Understanding End-user Decision Making for Securing Online Accounts
Name: Robert D'Ovidio, PhD (email@example.com; 215.895.1803)
Department: Criminology & Justice Studies
Online service providers (e.g. Gmail, Facebook, Instagram, and Snapchat) often give users options on how to authenticate their identity when signing into an account. Multi-factor authentication options and options that require the use of biometric identifiers (e.g. fingerprint and facial recognition) are generally considered more secure when compared to the use of a single-factor authentication method that is solely based on some knowledge held by the user (i.e. a password). We will begin this research by cataloging current and future methods for authenticating identity when it comes to online account access and the approaches currently offered by popular online service providers. We will then examine what drives end-user decision making when selecting an online account authentication method from available options by surveying students who regularly use online services. The goal of this survey is to shed light on why less secure authentication methods are chosen by end-users when more secure authentication methods are offered. The findings of this project will inform the second phase of our research. In the second phase, we will design and conduct an experiment to examine how language and content formats can be used to guide people towards the selection of authentication methods that provide better account security.
Associated Independent Study
If elected by the student, an independent study project connected to this course will examine three streams of literature. The first stream will explore the current and future methods for authenticating end-user access to online accounts. In the second stream, the student will explore the theoretical approaches to explain the decision behind selecting a specific authentication approach when options are given. The third stream will look to the literature in communication to understand how the use of language and media can impact the selection of an authentication method by end users.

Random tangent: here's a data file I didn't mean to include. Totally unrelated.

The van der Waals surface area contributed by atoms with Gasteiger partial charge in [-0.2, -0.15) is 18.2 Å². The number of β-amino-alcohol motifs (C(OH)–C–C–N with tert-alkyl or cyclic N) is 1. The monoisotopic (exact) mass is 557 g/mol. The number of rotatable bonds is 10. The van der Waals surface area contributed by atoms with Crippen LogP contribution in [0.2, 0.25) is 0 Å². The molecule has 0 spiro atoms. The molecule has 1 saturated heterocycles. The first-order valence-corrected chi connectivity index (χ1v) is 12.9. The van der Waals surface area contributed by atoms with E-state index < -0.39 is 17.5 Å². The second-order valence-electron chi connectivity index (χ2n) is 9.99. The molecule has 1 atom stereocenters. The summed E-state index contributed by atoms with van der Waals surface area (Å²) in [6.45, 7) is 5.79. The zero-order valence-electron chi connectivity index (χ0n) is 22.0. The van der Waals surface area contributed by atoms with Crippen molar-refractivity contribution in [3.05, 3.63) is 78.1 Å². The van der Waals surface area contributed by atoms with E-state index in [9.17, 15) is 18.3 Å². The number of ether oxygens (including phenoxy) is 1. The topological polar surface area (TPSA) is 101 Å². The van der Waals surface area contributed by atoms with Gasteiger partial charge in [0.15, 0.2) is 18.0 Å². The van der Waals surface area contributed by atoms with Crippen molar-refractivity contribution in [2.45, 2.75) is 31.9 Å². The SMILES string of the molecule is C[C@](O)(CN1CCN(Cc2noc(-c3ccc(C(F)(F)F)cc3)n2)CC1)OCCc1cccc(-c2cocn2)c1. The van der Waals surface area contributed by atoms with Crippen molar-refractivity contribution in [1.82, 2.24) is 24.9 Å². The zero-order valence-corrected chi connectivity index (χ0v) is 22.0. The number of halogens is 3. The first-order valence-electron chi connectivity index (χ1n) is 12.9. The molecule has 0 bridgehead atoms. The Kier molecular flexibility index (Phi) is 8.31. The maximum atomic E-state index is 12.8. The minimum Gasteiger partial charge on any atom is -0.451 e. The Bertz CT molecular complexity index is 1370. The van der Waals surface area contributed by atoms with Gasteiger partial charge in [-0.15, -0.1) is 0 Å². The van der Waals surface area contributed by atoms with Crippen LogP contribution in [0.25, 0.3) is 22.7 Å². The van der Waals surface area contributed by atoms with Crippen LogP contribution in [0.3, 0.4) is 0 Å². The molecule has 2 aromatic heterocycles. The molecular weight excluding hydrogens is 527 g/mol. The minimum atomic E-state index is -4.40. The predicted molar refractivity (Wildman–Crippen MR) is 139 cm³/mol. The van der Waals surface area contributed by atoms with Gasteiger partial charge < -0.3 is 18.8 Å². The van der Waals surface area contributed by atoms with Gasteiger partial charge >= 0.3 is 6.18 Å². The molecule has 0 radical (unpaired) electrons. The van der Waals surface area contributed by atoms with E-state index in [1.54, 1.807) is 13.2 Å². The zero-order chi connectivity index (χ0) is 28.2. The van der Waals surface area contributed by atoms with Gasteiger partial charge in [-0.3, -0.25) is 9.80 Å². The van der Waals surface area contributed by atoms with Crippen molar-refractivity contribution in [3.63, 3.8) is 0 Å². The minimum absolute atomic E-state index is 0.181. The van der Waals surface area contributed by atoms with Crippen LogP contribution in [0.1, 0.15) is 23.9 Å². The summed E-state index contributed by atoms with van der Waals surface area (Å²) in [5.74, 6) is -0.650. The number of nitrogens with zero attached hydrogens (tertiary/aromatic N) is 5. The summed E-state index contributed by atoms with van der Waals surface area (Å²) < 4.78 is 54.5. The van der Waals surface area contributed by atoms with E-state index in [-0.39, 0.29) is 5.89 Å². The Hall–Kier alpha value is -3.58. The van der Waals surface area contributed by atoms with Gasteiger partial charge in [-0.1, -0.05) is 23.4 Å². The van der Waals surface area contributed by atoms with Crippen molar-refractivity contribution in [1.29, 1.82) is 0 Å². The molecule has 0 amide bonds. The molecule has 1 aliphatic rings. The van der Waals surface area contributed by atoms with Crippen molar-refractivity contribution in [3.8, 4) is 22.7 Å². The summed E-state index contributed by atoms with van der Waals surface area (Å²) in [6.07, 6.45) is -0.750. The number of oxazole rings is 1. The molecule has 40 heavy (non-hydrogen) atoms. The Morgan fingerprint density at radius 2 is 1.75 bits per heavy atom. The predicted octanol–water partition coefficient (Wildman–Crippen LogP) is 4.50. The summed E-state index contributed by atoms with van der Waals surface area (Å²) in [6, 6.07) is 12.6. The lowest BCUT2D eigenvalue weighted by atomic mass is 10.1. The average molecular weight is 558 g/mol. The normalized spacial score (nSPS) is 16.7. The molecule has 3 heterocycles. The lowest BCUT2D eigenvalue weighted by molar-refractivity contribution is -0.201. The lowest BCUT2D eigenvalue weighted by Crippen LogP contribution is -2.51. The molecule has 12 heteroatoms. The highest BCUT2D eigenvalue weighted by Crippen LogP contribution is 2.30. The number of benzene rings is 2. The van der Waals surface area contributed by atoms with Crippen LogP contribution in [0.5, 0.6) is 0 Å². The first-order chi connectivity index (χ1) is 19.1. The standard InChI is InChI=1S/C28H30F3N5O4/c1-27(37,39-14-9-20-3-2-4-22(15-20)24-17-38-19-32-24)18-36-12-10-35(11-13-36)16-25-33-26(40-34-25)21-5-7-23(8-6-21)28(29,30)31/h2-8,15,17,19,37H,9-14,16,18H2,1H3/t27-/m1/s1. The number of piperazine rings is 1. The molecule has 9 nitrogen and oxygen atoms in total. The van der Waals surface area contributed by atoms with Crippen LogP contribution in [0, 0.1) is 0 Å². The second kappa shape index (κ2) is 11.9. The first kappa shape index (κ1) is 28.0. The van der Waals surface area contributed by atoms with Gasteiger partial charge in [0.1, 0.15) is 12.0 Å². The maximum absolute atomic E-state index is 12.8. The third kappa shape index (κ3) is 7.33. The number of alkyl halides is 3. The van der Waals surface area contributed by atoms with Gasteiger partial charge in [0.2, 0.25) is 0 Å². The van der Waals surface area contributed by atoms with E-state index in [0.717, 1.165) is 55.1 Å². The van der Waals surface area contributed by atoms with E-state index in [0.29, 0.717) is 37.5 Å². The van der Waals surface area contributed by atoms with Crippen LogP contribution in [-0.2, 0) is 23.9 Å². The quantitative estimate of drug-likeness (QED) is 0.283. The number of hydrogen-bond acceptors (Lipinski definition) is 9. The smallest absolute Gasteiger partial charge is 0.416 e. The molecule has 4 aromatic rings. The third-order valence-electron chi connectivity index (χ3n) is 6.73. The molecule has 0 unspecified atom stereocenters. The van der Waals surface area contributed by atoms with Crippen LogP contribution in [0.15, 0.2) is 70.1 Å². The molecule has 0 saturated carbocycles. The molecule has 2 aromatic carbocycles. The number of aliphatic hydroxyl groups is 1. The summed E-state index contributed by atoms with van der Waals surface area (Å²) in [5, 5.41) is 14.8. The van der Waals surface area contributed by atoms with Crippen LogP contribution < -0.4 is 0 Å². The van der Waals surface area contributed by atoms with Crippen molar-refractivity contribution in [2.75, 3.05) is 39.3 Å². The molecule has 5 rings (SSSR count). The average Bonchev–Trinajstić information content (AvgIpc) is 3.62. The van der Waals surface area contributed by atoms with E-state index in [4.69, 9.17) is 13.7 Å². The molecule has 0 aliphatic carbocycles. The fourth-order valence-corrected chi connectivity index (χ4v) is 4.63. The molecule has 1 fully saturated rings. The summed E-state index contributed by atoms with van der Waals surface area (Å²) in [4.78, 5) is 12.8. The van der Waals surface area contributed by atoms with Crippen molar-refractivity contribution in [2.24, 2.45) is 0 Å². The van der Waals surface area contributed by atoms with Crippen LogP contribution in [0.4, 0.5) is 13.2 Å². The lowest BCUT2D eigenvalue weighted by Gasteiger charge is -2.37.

Through this research, the student will develop an understanding of current and future methods for authenticating identity when it comes to accessing online services and accounts. Additionally, this research will look to enhance the student's knowledge in the following methodological areas: survey design, sampling, and quantitative data analysis. The student will also gain an understanding of research ethics since the use of a student sample for our survey will require an application to and approval by Drexel's Institutional Review Board. We will explore a funded research assistantship for the student to participate in the second phase of this work if the research team is successful at securing external support.
The project will result in a paper submitted to a peer-reviewed journal and will work towards the development of a grant proposal to support phase-two of the study.
The student will work closely with the research team and will be involved in the following project tasks:
- literature review
- vignette and survey creation
- preparation and submission of a research protocol to IRB
- data collection and analysis
- writing of a paper for a peer-reviewed journal
- writing of a grant proposal for external funds to support phase-two of the research
The project will take place on Drexel's University City campus, as we will look to use Drexel students as a sample for our study. The student will have workspace in the Department of Criminology & Justice Studies suite (#110) at 3401 Market Street.
I will meet with the student twice a week, preferably during late-morning hours. We will have a set meeting date on Thursdays during the summer. I will be flexible with the other meeting date and can even accommodate a virtual meeting through Skype.
April 10, April 11, April 12